Improve the performance of a sum

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Para obter mais informações sobre otimizações de compiladores, consulte Aviso sobre otimizações.

>>...
>>289 #if VEC_SIZE > 1
>>290 for (; i < rimap_inv_max[l]; i++){
>>291 int k;
>>292 for(k = 0; k < (1<>293 double a = 0.0;
>>294 for(j = 0; j < n; j++) a += w[j]*fi[((index[j] + i)<>295 fo[(i<>296 }
>>297 }
>>298 #endif

I have two questions:

Do you know a starting value for 'i', values for 'rimap_inv_max[l]' and 'n' variables? I also would like to confirm that 'ldf'=1, correct?

I'll go through your last 3 posts tomorrow.

>>The code is open source project and you can find it here: http://www.tddft.org/trac/octopus/browser/trunk/src/grid/operate_inc.c

Not to be overly hard on the programmer/author the code is rather sophomoric.

Firstoff, the number of available SSE and AVX registers is 16. Xeon Phi (AKA Knights Corner), which currently is a co-processor, has 32 AVX2-extended registers (64-bytes/8 doubles/16 floats). So currently, unless your code is running on Xeon Phi co-processor, the "#if DEPTH >= 32" section is likely counter productive.

Secondly, the programmer is computing byte offsets, "LOAD(fi + indexj + 1*VEC_SIZE + k)". The compiler optimizations, often are confused by using these tactics. A better method is (untested code)


#if DEPTH >= 32

for (; i < (rimap_inv_max[l] - unroll32 + 1) ; i += unroll32)

{

	int k;

	for(k = 0; k < (1 {left shift} ldf); k += 32*VEC_SIZE)

	{

		register VEC_TYPE a0, a1, a2, a3;

		register VEC_TYPE a4, a5, a6, a7;

		register VEC_TYPE a8, a9, aa, ab;

		register VEC_TYPE ac, ad, ae, af;

		register VEC_TYPE b0, b1, b2, b3;

		register VEC_TYPE b4, b5, b6, b7;

		register VEC_TYPE b8, b9, ba, bb;

		register VEC_TYPE bc, bd, be, bf; 
		a0 = a1 = a2 = a3 = VEC_ZERO;

		a4 = a5 = a6 = a7 = VEC_ZERO;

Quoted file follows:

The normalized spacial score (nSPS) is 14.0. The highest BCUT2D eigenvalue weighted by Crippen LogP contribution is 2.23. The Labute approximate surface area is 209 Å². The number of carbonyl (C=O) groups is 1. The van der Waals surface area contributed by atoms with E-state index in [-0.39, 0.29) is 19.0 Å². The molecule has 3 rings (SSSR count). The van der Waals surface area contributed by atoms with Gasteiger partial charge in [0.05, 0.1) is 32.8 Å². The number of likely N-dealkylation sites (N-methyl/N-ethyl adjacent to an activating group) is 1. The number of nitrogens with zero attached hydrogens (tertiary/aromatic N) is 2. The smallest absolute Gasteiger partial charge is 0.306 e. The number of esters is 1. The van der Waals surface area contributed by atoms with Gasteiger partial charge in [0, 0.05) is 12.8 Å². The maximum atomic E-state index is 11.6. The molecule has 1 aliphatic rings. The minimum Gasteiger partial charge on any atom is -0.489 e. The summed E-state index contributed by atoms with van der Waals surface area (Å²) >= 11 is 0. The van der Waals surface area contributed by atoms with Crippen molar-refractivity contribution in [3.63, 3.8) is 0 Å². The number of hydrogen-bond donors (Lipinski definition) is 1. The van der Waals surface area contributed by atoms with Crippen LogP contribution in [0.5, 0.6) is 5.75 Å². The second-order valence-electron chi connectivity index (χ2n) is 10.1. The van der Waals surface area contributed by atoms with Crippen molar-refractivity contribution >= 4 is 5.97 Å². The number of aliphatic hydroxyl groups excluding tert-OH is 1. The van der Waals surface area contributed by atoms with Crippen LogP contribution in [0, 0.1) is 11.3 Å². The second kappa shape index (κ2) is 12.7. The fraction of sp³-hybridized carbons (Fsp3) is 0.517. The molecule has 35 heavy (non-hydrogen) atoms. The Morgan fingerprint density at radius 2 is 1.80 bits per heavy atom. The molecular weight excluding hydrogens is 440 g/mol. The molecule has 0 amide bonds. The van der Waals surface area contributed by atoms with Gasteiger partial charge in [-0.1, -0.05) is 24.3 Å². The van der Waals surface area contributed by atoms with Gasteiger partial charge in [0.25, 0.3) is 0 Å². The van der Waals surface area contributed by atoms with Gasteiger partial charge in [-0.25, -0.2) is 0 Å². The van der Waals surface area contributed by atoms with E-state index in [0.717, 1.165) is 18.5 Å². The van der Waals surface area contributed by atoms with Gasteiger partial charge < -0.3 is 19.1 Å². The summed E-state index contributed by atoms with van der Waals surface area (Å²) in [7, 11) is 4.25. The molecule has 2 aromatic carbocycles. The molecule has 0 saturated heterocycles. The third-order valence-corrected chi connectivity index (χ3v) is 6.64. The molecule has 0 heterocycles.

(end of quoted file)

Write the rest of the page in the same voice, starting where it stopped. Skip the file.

a8 = a9 = aa = ab = VEC_ZERO;

		ac = ad = ae = af = VEC_ZERO;

		b0 = b1 = b2 = b3 = VEC_ZERO;

		b4 = b5 = b6 = b7 = VEC_ZERO;

		b8 = b9 = ba = bb = VEC_ZERO;

		bc = bd = be = bf = VEC_ZERO; 
		for(j = 0; j < n; j++)

		{

			register VEC_TYPE wj = VEC_SCAL(w[j]);

			int indexj = (index[j] + i) {left shift} ldf;

			VEC_TYPE* fiVec = (VEC_TYPE*)(fi + indexj + k);

			a0 = VEC_FMA(wj, LOAD(fiVec    ), a0);

			a1 = VEC_FMA(wj, LOAD(fiVec + 1), a1);

			a2 = VEC_FMA(wj, LOAD(fiVec + 2), a2);

			a3 = VEC_FMA(wj, LOAD(fiVec + 3), a3);

			a4 = VEC_FMA(wj, LOAD(fiVec + 4), a4);

			a5 = VEC_FMA(wj, LOAD(fiVec + 5), a5);

			a6 = VEC_FMA(wj, LOAD(fiVec + 6), a6);

			a7 = VEC_FMA(wj, LOAD(fiVec + 7), a7);

			a8 = VEC_FMA(wj, LOAD(fiVec + 8), a8);

			a9 = VEC_FMA(wj, LOAD(fiVec + 9), a9);

			aa = VEC_FMA(wj, LOAD(fiVec + 10), aa);

			ab = VEC_FMA(wj, LOAD(fiVec + 11), ab);

			ac = VEC_FMA(wj, LOAD(fiVec + 12), ac);

			ad = VEC_FMA(wj, LOAD(fiVec + 13), ad);

			ae = VEC_FMA(wj, LOAD(fiVec + 14), ae);

			af = VEC_FMA(wj, LOAD(fiVec + 15), af);

			b0 = VEC_FMA(wj, LOAD(fiVec + 16), b0);

			b1 = VEC_FMA(wj, LOAD(fiVec + 17), b1);

			b2 = VEC_FMA(wj, LOAD(fiVec + 18), b2);

			b3 = VEC_FMA(wj, LOAD(fiVec + 19), b3);

			b4 = VEC_FMA(wj, LOAD(fiVec + 20), b4);